COLLEGE PARK, Md. -- A Maryland appeals court on Friday overturned a wealthy stock trader's conviction on a murder charge in the fiery death of a man who was secretly helping him dig tunnels for a nuclear bunker beneath a home in a tony suburb of Washington, D.C.
Daniel Beckwitt, 29, was sentenced in 2019 to nine years in prison after a jury convicted him of second-degree “depraved heart” murder and involuntary manslaughter for the death of 21-year-old Askia Khafra, who was burned beyond recognition in the September 2017 fire at Beckwitt's home.
A three-judge panel from Court of Special Appeals ruled this week that the evidence wasn't sufficient to sustain Beckwitt's murder conviction. But it upheld his conviction for involuntary manslaughter under a theory of gross negligence.
“We always felt that this case was overcharged from the beginning,” said Megan Coleman, one of Beckwitt's attorneys.
Beckwitt, who has been imprisoned since his April 2019 conviction, will be resentenced after the appeals process becomes final. Prosecutors can ask the state's highest court to review the case.
Coleman said guidelines for her client's case would recommend a sentence ranging from 6 months to 5 years in prison for involuntary manslaughter.
Ramon Korionoff, a spokesman for Montgomery County State's Attorney John McCarthy's office, said prosecutors were reviewing the ruling. "When we have had a chance to review the matter thoroughly, we will comment further as appropriate,” he said in a statement.
Firefighters found Khafra’s naked, charred body in the basement of Beckwitt’s trash-filled house, only a few steps from an exit. Prosecutors said the extreme hoarding conditions in the Bethesda, Maryland, home prevented Khafra from escaping.
Khafra met Beckwitt online. Beckwitt had invested money in a company Khafra was trying to launch as he helped Beckwitt dig the network of tunnels. A prosecutor described Beckwitt as a skilled computer hacker who had a paranoid fixation on a possible nuclear attack by North Korea.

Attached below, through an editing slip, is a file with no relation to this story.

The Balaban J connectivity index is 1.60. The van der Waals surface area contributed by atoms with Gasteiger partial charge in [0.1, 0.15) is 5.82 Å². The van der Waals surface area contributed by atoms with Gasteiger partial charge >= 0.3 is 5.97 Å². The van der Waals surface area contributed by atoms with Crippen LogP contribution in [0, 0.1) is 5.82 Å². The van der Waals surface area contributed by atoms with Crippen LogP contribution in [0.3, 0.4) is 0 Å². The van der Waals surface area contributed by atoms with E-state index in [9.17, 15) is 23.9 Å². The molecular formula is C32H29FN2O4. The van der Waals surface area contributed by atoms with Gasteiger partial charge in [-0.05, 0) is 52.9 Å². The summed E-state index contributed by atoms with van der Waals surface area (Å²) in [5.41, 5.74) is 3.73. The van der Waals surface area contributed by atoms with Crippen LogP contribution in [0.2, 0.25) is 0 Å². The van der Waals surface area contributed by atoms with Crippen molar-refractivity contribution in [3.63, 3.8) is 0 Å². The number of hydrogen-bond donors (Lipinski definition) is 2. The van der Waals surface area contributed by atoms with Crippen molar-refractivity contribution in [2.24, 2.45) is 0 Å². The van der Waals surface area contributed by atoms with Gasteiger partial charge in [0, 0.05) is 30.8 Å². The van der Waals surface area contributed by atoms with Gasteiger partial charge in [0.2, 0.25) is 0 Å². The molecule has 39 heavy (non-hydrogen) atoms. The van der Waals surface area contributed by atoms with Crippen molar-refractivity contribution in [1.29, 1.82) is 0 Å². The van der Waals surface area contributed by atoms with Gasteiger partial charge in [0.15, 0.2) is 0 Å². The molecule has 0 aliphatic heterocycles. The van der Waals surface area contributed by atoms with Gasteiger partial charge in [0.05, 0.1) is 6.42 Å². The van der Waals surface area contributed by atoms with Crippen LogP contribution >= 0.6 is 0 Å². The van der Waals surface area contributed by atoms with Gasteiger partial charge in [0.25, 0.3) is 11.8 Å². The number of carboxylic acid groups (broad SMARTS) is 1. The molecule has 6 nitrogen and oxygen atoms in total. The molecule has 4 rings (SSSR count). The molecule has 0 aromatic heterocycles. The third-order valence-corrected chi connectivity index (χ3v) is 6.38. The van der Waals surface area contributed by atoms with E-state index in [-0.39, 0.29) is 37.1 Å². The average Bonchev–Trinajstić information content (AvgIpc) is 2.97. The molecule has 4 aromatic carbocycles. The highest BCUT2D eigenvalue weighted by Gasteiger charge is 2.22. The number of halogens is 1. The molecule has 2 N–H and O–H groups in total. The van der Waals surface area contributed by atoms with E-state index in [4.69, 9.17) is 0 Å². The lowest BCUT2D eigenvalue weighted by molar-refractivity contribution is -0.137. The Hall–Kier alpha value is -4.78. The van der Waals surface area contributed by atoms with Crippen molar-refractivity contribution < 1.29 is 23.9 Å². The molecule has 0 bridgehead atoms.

Beckwitt took elaborate steps to keep the project a secret. He tried to trick Khafra into thinking they were digging the tunnels in Virginia instead of Maryland by having him don “blackout glasses” before taking him on a long drive. Khafra had a cellphone with him in the tunnels, but Beckwitt used internet “spoofing” to make it appear they were digging in Virginia.
Khafra worked in the tunnels for days at a time, eating and sleeping there and urinating and defecating into a bucket that Beckwitt lowered down to him. The tunnels had lights, an air circulation system and a heater.
A hole in the concrete basement floor led to a shaft that dropped down 20 feet (6 meters) into tunnels that branched out roughly 200 feet (60 meters) in length. Investigators concluded the blaze was ignited by a defective electrical outlet in the basement.
Prosecutors said Beckwitt ignored obvious signs of danger and sacrificed safety for secrecy. Defense attorney Robert Bonsib told jurors the fire was an accident, not a crime. He described his client as an idiosyncratic but “incredibly brilliant” man who never intended any harm.
The appeals court panel's ruling says depraved heart murder requires an “extreme indifference to the value of human life," whereas gross negligence involuntary manslaughter requires only “a wanton and reckless disregard for human life."
The panel said Khafra wouldn't have died if Beckwitt hadn't arranged for him to work in a dangerous environment. But the judges noted that prosecutors did not present evidence that the tunnels themselves were structurally unsafe.
"To be sure, (Beckwitt) intentionally concealed the tunnels’ location from Khafra, and apathetically responded to electrical failures on the day of the fire, but we cannot conclude that appellant realized — or reasonably should have realized — that his conduct was 'likely, if not certain' to cause death," their ruling says.
Montgomery County Circuit Court Judge Margaret Schweitzer told Beckwitt that his “intellectual arrogance” led to the tragedy.
“You thought that everything would be fine because you were very smart,” she said during Beckwitt's sentencing hearing. “You thought you could fix everything.”